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What is Glitter?

Glitter is a mixture of polyethylene terephthalate (PET) “plastic”, colouring and a reflective material which is often aluminium.

Glitter is classified as a ‘micro-plastic‘ because it is smaller than 5mm in length.

What is the Issue with Glitter?

It is fair to say to humans are attracted to shiny things. Scientists believe that this is due to our evolutionary adaption to associate sparkling with water.

The problem is that water is good for us but micro-plastics aren’t.

In marine environments, micro-plastics damage the eco-system and cause growth, health and fertility complications for marine life.

A major concern associated with micro-plastics is that its small size enables the litter to spread easily. So much so, that micro-plastic has been discovered near the summit of Mount Everest!

What Items Contain Glitter?

Glitter is found in a wide variety of goods. Examples include:

  • Cosmetics
  • Arts and Crafts
  • Christmas Decorations
  • Wrapping Paper
  • Greetings Cards
  • Home Decor
  • Food Decorations

What About Bio-Glitter?

Bio-glitter is commonly used as a ‘guilt-free’ alternative to conventional PET glitter. Bio-glitters’ main ingredient is ‘cellulose’ which is a plant derived compound – typically extracted from eucalyptus trees.

The sale and production of bio-glitter has considerably increased as consumers become aware of the lasting legacy of micro-plastic. However, bio-glitter still contains aluminum and sometimes even a small layer of plastic!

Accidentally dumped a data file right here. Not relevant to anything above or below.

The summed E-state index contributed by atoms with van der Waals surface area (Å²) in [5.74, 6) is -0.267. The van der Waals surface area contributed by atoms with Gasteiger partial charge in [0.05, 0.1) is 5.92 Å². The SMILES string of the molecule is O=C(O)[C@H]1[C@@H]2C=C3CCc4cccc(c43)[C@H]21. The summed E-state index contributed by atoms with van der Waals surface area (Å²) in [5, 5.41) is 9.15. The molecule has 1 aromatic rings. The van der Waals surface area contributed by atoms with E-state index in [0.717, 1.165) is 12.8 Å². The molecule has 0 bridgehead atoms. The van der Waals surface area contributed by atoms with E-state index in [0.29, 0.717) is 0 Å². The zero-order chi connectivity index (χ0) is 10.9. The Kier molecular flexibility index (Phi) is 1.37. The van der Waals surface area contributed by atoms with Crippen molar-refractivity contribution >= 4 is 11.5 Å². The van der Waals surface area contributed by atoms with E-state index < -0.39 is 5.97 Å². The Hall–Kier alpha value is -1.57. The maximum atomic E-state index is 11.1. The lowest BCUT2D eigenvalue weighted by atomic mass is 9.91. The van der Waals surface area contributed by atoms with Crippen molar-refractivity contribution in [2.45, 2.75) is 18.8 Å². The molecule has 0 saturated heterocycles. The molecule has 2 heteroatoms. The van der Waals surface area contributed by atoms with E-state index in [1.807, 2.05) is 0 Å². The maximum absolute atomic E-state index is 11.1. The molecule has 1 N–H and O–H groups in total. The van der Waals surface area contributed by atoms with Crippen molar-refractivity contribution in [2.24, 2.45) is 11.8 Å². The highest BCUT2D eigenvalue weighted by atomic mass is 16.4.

Many bio-glitter companies claim that their products are degradable however, companies whose glitter contain Polylactic Acid can only degrade in industrial composting machines…This means that it is not bio-degradable in real life situations. So, it stands true to say that bio-glitter is still litter!

“All types, including ‘so-called’ biodegradable glitter, have a negative effect on primary producers that are the base of the food web”.

Dr Dannielle Green, senior lecturer in biology at Anglia Ruskin University

Our Guide to a Glitter Free Future

We know that making changes to our lifestyles can be a nuisance. However, going #GlitterFree couldn’t be easier.

Here is what we suggest at Litter Free Coast and Sea:

  • Buy natural, plastic free products
  • Avoid buying bio-glitter
  • Educate those around you about micro-plastics

Watch Where you Shop

Many companies are taking the initiative to reduce their environmental impact and are engaging in the removal of glitter and plastic in their products.

  • John Lewis and Waitrose: They have announced that there will be no glitter in their own Christmas products .
  • Aldi: They have pledged to remove all non-bio-degradable glitter by their own products by the end of 2020.
  • Marks and Spencer: They have been trialing the use of bio-degradable glitter.
  • Lush: The company is using plastic free sparkle in their products.
  • Morrisons: They have announced that there will be no glitter in their own brand Christmas decorations.
  • Asda: They are releasing a ‘sustainable Christmas range’.
  • Tesco: They have pledged to use only edible glitter that can bio-degrade ‘more easily’.
  • Sainsbury’s: They have removed glitter in their own Christmas range.
  • Boots: They have stated that they are removing plastic from their Christmas gifts.

Be Part of The Solution to End Glitter Pollution

Investigate
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When buying products, check to see if they contain glitter or other micro-plastics

Educate
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Don't be afraid to teach those around you about the impacts of micro-plastics in our oceans

Mitigate
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Our coastline looks beautiful without plastic. Buy natural products and reduce your impact on the world

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